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A Statistical Look & Preview: Colorado Buffaloes vs California Golden Bears

Ready for the most worthless chart of the year so far? Here you go. I do have to say, it is nice to throw that Pac-10 logo up there.

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Edge Actual Conf National Category National Conf Actual
Rank Rank Rank Rank
Cal 115 9 79 Rushing Offense 28 4 230
Cal 192 9 74 Passing Offense 24 5 287
Cal 150.91 4 43 Passing Efficiency 12 3 192.86
Cal 307 10 88 Total Offense 22 6 517
Cal 24 9 71 Scoring Offense T-10 3 52
Cal 2 6 T-63 Sacks Allowed T-1 1 0
Cal 49 2 13 Rushing Defense 3 1 14
Cal 196 8 58 Pass Defense 6 2 67
Cal 104.41 7 41 Pass Efficiency Defense 6 2 56.25
Cal 245 4 31 Total Defense 1 1 81
Even 3 1 T-11 Scoring Defense 11 3 3
Colorado 3 1 T-16 Sacks T-36 4 2
Colorado 8 4 20 Tackles For Loss T-75 7 4
Cal 35.14 7 66 Net Punting 24 4 41.33
Cal 11.5 3 29 Punt Returns 13 3 18.33
Colorado 34 2 7 Kickoff Returns 101 8 10.5
Colorado 2 2 T-7 Turnover Margin T-44 5 0

So, yes, Cal played FCS UC-Davis last week so these stats are very much skewed. Another reason for the skewed offensive numbers: Colorado ran only 60 plays from scrimmage against CSU. On the flip side, California snapped the ball 75 times. Consider that when evaluating the offensive numbers. It will be interesting the see if CU speeds things up this week against Cal or if they prefer not to get into a play for play shootout with the Bears on the road.

A few things stick out that I always like to see the Buffs make some progress on: tackles for loss, sacks and turnover margin. Colorado's 8 tackles for loss last weekend against Colorado State was impressive. Even more eye opening was holding the Rams to 49 yards rushing when clearly that was supposed to be a strength of the team. Reading the great Cal site on, California Golden Blogs, they are slightly concerned about the offensive and defensive lines. For one, they feel the Bears should have sacked UC-Davis more than two times and second, they believe their running game with RB Shane Vereen should have had more big plays against an inferior opponent.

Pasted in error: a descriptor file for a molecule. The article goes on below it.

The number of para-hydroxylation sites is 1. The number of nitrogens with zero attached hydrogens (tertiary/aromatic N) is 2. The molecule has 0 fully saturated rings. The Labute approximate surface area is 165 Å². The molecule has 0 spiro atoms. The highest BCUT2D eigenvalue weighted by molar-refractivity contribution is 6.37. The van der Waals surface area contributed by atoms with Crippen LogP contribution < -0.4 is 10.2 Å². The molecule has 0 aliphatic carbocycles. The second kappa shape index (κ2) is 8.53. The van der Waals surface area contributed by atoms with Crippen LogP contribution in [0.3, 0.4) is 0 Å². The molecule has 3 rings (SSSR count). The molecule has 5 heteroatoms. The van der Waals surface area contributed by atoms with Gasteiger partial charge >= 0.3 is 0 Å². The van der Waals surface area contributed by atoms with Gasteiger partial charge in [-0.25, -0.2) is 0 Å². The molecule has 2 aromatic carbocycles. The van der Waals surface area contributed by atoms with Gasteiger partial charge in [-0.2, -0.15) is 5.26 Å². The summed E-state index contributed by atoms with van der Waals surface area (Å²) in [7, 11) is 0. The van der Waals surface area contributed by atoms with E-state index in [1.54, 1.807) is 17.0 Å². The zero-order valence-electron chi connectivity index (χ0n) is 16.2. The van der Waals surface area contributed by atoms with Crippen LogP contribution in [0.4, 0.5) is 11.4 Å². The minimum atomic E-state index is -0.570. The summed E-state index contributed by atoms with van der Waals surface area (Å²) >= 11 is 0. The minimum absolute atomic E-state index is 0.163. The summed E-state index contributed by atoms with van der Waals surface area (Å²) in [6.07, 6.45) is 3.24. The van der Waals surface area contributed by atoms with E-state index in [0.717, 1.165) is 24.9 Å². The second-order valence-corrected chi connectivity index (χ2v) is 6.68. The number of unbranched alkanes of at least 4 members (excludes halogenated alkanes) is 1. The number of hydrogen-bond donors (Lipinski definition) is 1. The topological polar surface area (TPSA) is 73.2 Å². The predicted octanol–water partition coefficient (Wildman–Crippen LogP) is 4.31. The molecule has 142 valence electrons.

Also, CGB has made it clear that one way to slow down the Cal offense from years past is to hit QB Kevin Riley early and often. They feel when he is pressured, he has a tendency to lose his composure. So once again we go back to the matchup of the game: Jalil Brown/Jimmy Smith vs. Marvin Jones/Keenan Allen. If the two Buff corners can defend on the perimeter and allow aggressive play from the front seven, I like the Buffs chances to hang in the game.

Players you need to know from Cal after the jump...

Source: Cal Sports Information Department

Cal has its leading rusher, receiver, passer and tackler from 2009 all back in 2010 in Shane Vereen, Marvin Jones, Kevin Riley and Mike Mohamed. After Jahvid Best suffered a season-ending injury against Oregon State, Vereen became the team's primary ball carrier over the final four games of 2009 and rushed for 566 yards and six touchdowns on 108 carries during that stretch, averaging 141.5 yards per game and 5.2 yards per carry.

Jones paced the club in receptions (43), receiving yards (651) and receiving touchdowns (6). He had at least one reception in all 13 games and ended the campaign with four receptions or more in each of the final four contests, including career highs of six receptions and 107 receiving yards at Washington in the regular-season finale.

Riley completed 209 of 382 passes (54.7%) for a career-high 2,850 yards, which ranks as the fourth-best single season in school history. He finished fourth in the Pac-10 in passing average (219.2 ypg) and passing touchdowns (18), as well as sixth in pass efficiency (128.7) and total offense (223.2 ypg).

Mohamed was a first-team All-Pac-10 and postseason Phil Steele All-Pac-10 first-team selection after leading the conference with 112 tackles, 16 more than the 96 posted by USC's Taylor Mays. The quartet is part of a total of 19 players returning that started at least five games and 54 letterwinners that return in 2010.

Most you probably heard about this guy though, WR Keenan Allen. The true freshman wide receiver made one of the most memorable debuts in Cal football history. Allen caught four passes for 120 yards, including a 48-yard touchdown reception. Allen also had three rushes for 38 yards, including one on an option in which he reversed field and went 18 yards for a score after the play had broken down, as well as another on a 17-yarder that was ruled a lateral. He added one kick return for 18 yards.

WR Marvin Jones added 5 receptions for 81 yards and a score. RB Shane Vereen ran the ball 14 times for 67 yards, good for a 4.8 ypc average. Overall, the Bears attempted 47 rushes for 230 yards, good for a 4.9 ypc average, something Bears fans believe should have been better. QB Kevin Riley was 14-20 for 258 yards and three touchdowns. Riley was efficent in just over a half of action against UC Davis.

Last week on defense, Cal allowed only 81 total yards of offense (14 rushing, 67 passing) in the debut of first-year defensive coordinator Clancy Pendergast. The Aggies managed only four first downs and averaged just 1.8 yards on 45 plays. The Bears surrendered a first down to UC Davis on the first play of the game, then didn't give up another one until the Aggies' first drive of the third quarter.

Cal will be tough to beat at home where they are 34-6 over the last 40 contests.